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The ancient dwelling was uncovered during an archaeological excavation in a field on the outskirts of Edinburgh.
A large oval pit nearly seven metres in length and studded with postholes is all that remains of the dwelling that has been dated to the Mesolithic period, around 10,252 years ago.
A survey of the site was being conducted in preparation for the building of the Forth Replacement Crossing in a field in Echline, South Queensferry, just north of Edinburgh.
Rod McCullagh, a senior archaeologist at Historic Scotland, said: "This discovery and, especially, the information from the laboratory analyses adds valuable information to our understanding of a small but growing list of buildings erected by Scotland's first settlers after the last glaciation, 10,000 year ago.
"The radiocarbon dates that have been taken from this site show it to be the oldest of its type found in Scotland which adds to its significance."
The postholes are thought to have once held wooden posts that supported the walls and roof of the building. The roof itself was probably covered with turf, archaeologists believe. The remains of several fireplace hearths were also found inside the building and more than 1,000 pieces of flint, including arrowheads and other tools, were also found.
Other discoveries included large quantities of charred hazelnut shells, suggesting they were an important source of food for the occupants of the house.
Archaeologists believe the dwelling would have been occupied on a seasonal basis, probably during the winter months, rather than all year round.
Ed Bailey, project manager for Headland Archaeology, the company that carried out the excavation works, said: "The discovery of this previously unknown and rare type of site has provided us with a unique opportunity to further develop our understanding of how early prehistoric people lived along the Forth.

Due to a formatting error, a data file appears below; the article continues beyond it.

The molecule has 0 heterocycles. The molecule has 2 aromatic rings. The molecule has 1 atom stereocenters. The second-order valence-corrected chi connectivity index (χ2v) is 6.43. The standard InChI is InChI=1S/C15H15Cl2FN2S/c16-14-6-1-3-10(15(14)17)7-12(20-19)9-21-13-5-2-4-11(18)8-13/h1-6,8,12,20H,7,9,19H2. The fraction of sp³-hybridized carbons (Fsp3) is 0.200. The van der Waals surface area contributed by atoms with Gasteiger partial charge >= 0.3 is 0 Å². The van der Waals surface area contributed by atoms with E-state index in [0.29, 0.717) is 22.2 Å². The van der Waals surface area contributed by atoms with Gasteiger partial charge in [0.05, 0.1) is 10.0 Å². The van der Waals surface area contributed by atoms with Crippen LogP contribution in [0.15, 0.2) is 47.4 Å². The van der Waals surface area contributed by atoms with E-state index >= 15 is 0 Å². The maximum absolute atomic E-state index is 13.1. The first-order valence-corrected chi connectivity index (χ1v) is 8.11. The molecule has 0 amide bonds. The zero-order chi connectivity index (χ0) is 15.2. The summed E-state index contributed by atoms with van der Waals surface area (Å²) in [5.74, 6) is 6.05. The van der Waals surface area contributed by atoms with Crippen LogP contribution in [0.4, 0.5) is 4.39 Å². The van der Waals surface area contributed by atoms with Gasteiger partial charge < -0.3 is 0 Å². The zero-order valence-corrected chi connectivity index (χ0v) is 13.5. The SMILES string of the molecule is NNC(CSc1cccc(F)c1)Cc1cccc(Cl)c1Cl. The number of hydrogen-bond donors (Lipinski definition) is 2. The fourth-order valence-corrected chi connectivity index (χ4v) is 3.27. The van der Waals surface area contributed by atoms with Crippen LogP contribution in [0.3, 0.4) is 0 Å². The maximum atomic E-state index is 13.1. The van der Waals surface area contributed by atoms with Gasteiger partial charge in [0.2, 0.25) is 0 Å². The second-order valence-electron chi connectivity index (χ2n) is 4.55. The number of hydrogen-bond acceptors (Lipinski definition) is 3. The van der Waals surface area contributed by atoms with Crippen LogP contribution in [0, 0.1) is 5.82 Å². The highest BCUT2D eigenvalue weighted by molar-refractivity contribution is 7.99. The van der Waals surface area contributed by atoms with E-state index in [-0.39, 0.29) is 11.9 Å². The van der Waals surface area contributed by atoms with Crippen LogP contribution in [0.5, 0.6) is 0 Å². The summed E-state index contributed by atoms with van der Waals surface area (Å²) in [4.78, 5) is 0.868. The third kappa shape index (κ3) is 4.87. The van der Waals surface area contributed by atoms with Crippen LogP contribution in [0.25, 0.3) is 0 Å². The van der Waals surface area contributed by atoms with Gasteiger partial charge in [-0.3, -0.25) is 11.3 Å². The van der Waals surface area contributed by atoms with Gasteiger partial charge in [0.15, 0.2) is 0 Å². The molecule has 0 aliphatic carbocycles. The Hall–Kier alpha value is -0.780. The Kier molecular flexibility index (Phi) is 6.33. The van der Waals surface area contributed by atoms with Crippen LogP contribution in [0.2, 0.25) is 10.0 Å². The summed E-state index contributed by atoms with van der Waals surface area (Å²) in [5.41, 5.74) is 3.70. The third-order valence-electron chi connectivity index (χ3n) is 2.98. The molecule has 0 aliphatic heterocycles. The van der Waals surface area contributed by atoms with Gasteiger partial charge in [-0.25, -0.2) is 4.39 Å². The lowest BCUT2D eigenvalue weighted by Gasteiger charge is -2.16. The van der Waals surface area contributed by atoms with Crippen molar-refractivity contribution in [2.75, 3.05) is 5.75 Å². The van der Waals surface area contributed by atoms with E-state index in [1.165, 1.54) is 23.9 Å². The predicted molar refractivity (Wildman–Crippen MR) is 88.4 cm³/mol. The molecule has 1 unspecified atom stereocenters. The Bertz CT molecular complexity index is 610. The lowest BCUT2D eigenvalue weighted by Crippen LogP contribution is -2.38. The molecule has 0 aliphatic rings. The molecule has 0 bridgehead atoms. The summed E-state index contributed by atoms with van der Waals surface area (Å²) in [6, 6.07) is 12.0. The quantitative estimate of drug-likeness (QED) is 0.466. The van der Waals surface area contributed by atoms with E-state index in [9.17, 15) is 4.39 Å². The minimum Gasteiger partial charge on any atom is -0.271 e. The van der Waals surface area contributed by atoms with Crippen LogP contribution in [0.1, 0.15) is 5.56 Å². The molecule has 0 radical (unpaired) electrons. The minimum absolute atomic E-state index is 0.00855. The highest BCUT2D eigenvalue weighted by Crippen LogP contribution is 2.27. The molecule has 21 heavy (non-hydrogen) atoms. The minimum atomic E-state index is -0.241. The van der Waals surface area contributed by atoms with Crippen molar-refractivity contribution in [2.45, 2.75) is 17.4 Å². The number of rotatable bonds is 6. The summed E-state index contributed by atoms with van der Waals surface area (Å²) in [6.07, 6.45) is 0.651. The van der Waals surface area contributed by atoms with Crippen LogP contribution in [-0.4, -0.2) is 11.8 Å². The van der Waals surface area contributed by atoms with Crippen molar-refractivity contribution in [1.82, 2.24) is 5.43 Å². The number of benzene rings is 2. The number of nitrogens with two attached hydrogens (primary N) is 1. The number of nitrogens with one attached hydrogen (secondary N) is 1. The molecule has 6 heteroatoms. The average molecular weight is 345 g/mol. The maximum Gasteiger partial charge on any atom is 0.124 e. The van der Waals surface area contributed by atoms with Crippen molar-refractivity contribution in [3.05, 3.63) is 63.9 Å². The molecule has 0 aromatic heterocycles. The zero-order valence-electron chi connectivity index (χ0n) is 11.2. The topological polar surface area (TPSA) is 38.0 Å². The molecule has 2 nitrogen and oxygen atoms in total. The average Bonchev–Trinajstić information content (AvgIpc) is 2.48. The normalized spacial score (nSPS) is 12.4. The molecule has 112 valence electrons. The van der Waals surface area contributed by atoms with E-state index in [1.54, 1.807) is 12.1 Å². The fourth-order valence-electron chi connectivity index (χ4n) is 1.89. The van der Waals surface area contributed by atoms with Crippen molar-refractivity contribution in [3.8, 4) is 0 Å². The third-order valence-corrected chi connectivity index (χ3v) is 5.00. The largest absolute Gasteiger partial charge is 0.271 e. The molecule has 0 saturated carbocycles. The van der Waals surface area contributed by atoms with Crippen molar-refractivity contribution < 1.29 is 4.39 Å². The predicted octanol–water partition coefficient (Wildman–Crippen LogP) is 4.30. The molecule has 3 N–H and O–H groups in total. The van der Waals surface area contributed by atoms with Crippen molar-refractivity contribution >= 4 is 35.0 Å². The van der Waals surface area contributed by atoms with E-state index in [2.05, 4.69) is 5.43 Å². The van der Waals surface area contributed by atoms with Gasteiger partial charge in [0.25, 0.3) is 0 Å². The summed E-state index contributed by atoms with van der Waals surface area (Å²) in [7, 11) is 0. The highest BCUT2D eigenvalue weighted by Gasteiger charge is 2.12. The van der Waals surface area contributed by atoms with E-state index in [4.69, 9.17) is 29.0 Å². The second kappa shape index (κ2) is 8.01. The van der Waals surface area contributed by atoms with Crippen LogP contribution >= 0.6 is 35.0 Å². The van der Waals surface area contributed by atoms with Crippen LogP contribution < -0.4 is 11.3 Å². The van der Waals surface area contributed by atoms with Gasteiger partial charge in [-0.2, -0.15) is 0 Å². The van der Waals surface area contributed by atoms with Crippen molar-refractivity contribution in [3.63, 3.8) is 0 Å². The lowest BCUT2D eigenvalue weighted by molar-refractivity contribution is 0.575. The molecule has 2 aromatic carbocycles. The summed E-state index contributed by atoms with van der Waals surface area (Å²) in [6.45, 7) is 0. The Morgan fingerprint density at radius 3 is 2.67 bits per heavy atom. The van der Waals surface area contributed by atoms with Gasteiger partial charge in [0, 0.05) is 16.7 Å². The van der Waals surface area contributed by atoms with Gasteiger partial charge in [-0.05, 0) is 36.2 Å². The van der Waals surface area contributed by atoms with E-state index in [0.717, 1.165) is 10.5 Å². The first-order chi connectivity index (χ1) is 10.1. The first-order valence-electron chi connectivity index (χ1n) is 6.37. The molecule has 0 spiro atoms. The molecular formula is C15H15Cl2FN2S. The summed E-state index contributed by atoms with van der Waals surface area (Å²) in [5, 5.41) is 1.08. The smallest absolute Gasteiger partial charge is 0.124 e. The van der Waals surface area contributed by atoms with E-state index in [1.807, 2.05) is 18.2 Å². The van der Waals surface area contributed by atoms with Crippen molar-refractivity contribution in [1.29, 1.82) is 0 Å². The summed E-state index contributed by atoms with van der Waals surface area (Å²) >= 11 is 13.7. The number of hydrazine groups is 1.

"Specialist analysis of archaeological and palaeoenvironmental evidence recovered in the field is ongoing. This will allow us to put the pieces together and build a detailed picture of Mesolithic lifestyle."
Transport Minister Keith Brown said: "This ancient dwelling, which was unearthed as part of the routine investigations undertaken prior to construction works, is an important and exciting discovery.
"We now have vital records of the findings which we will be able to share to help inform our understanding of a period in Scotland's ancient history."
The Mesolithic people were hunter gatherers, anatomically indistinguishable from modern humans, who would have subsisted on a diet of wild foodstuffs.
They were among the first settlers in Scotland after the last glacial period (a time within an ice age marked by colder temperatures).
Archaeologists have evidence from the Forth bridge site that they may have eaten birds, fish, wild boar and possibly red or roe deer.
As well as for their meat animals would also been hunted for their hides, sinew, bones, fat and other by-products.
It is not possible to say if the house was a community hub but there was definitely no cattle or other domesticated animal present.
Animal domestication does not begin until the Neolithic, over 4,000 years after the date of the Mesolithic House.